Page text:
At present, the speed of urban expansion in China far exceeds the population growth rate, and the extensive and disorderly use of land is a major problem. The imbalance between land urbanization and population urbanization has aggravated the contradiction between the protection of cultivated land and urban expansion, which has revealed many hidden dangers threatening further urbanization. Current research on urban expansion and population growth focuses on the following: (I) considering population growth as the main driver of urban expansion or studying the role of urban expansion in promoting population non-agriculturalization. As Yang found, as of the end of 2011, China’s population urbanization rate exceeded 50%. If the growth rate remains unchanged for the next 20 years, 13- to 15-million square kilometers of agricultural land will be converted into urban land [24]. (II) From the perspective of urbanization, the degree of coordination between population urbanization and land urbanization is evaluated in order to classify the type of coordinated development occurring; or, from the perspective of influencing factors, researchers study the reasons for the differences between population urbanization and land urbanization. For example, Chen noted that the promotion of new urbanization is important to China’s modernization under the National New Urbanization Plan (2014–2020). China has promoted the citizenization of migrant workers by reforming the household registration system in the pilot province of Anhui Province and has made progress. However, the rapid rise in housing prices has become the main hindrance to the coordinated development of urbanization [25]. The results of prior research have guiding significance for promoting population urbanization and land urbanization, but the specific manifestations and mechanisms of interaction between land expansion and population growth are not clear.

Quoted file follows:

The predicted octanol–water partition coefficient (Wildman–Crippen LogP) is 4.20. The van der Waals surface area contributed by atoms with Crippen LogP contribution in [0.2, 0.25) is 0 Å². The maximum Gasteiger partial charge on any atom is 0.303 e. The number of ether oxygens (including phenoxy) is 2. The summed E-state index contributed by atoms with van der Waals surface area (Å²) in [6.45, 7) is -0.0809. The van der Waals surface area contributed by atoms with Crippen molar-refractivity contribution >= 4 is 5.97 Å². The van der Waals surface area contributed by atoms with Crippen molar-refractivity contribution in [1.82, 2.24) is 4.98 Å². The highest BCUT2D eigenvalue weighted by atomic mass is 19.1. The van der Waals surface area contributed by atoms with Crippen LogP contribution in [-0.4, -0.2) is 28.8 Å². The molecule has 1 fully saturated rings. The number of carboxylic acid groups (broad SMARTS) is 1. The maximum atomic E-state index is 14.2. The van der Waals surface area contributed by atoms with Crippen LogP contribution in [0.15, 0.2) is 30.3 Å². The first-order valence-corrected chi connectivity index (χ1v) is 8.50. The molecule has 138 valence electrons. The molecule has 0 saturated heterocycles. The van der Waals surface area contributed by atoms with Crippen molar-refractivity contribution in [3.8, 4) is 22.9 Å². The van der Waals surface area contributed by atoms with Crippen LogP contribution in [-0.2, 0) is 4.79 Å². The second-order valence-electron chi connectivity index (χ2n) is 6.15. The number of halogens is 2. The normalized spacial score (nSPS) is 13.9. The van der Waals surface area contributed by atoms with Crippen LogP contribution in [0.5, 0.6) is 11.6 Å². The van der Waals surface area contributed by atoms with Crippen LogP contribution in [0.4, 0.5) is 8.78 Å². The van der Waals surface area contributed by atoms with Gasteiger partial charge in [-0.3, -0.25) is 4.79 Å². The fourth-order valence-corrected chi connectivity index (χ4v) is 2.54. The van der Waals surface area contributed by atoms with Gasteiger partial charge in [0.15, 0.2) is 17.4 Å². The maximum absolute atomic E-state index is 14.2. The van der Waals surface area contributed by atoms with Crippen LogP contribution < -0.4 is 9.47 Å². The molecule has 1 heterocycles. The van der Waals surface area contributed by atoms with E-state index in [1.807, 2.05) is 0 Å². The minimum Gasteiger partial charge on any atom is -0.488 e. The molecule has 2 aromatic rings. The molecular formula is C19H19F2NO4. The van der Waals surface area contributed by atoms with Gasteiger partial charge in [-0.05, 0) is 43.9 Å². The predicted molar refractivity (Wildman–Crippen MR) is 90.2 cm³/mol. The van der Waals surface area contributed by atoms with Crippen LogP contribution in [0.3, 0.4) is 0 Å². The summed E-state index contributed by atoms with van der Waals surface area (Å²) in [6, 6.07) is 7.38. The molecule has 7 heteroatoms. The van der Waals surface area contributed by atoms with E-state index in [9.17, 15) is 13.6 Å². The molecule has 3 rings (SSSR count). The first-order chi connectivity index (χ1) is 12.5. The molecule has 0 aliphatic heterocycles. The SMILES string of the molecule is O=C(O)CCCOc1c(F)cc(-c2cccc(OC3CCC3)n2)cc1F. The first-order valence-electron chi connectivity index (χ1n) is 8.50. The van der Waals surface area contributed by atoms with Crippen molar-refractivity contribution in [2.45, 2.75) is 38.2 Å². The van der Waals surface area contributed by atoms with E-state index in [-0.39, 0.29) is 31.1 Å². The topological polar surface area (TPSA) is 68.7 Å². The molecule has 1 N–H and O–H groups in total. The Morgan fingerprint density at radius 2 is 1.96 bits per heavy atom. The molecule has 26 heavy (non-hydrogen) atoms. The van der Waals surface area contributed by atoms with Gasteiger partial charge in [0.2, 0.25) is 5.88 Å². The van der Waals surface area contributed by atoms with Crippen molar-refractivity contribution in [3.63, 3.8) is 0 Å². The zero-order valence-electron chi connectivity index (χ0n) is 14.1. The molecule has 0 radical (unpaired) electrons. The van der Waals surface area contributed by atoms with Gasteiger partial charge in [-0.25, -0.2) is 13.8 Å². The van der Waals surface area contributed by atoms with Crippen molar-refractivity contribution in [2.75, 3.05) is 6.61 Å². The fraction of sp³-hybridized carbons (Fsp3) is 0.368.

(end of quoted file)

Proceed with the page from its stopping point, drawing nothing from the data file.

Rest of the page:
1.2.3. Literature Review of the Interactive Relationship between Economic Development and Population Growth